This article is not about Tanya Tagaq, the remarkable Inuk experimental singer

Tanya Tagaq performed in Calgary at the Palace Theatre last week, but this article is NOT about her amazing event.

And for that matter, the video below has nothing in particular to do with her show: she didn’t mention Norman McLaren, nor the National Film Board; in fact she didn’t mention much at all.

I could easily have missed Inuit words during the orchestra of sound the brilliant trio onstage produced. But Inuit throat singing, like First Nations powwow singing, and other expressions of emotional truths, often do not convey their meaning through the symbols of language.

Neither does Neighbours, which is perhaps their closest resonance. Their other resonance, in the shaky, oppositional, reactionary times through which we move in 2024, occurred when Ms. Tagaq uttered some of the very few recognizable English words for a few powerful moments; language symbols not specifically represented in the also largely wordless animation,

but ones which are certainly there in the subtext, and stood out as some of the pain amongst her musical beauty:

“Fuck War!
Fuck War!
Fuck War!
Fuck War!
Fuck War!
Fuck War!
Fuck War!
Fuck War!
Fuck War!
Fuck War!
Fuck War!
Fuck War!
Fuck War!”

Posted by Carey Rutherford

Author: Carey Rutherford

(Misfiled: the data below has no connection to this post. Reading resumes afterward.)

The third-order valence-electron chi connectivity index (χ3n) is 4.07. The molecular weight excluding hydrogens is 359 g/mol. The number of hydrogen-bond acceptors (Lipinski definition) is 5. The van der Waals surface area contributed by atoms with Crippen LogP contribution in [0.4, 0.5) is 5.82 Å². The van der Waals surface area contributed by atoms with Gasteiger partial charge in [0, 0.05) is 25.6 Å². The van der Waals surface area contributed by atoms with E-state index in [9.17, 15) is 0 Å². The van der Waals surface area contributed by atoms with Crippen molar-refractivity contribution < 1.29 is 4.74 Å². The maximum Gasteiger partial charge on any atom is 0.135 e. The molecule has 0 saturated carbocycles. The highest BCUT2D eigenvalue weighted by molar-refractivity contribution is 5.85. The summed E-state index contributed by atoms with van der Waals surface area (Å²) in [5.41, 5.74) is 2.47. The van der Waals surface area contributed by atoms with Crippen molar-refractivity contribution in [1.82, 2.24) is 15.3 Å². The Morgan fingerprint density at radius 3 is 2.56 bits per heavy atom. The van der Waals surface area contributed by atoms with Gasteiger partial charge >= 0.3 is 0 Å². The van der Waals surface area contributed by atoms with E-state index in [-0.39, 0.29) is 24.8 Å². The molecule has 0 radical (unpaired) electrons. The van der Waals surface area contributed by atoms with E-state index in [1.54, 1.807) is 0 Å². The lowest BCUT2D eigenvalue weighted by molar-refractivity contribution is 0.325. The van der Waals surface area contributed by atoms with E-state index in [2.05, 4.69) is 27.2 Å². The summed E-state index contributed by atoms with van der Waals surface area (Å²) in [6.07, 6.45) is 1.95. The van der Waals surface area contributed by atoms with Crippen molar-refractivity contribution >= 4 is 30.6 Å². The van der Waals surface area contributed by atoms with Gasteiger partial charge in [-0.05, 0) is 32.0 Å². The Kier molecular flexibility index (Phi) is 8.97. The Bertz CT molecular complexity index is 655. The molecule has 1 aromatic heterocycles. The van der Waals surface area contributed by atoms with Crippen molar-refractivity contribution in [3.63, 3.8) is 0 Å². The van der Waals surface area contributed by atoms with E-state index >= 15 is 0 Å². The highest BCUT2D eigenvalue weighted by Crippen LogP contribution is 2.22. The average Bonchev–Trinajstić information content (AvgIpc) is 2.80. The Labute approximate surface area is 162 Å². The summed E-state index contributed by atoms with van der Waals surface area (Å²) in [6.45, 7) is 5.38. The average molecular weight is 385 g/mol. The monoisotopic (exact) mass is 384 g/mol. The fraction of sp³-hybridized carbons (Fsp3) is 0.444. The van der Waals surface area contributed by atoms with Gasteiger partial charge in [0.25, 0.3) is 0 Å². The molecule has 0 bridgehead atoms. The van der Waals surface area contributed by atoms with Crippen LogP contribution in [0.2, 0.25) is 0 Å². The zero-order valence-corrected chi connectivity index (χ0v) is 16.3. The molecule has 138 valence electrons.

Swallowed by the mutual loves of words and music (but far too chicken-shit to perform them with a band), Carey’s writing career started slowly as a freelance writer in 2003, starved him nearly to personal bankruptcy until 2008, and changed directions while writing for FastForward, Beacon Calgary, GayCalgary, and Examiner magazines. With the death of many old-school periodicals, and the explosion of musical diversity in Calgary, the modern approach to writing about live music performance in the Calgary region presented uncluttered landscapes for the focussed passion that Carey’s conversations with musicians, drag queens, festival producers and small animals has uncapped. He was moulded by the brilliance of paper-based periodicals old and new (Life, rolling Stone, Swerve! and Adbusters etc.), and sees the info-verse as needing creative, empathetic, but clear-eyed Agents to communicate these performances.

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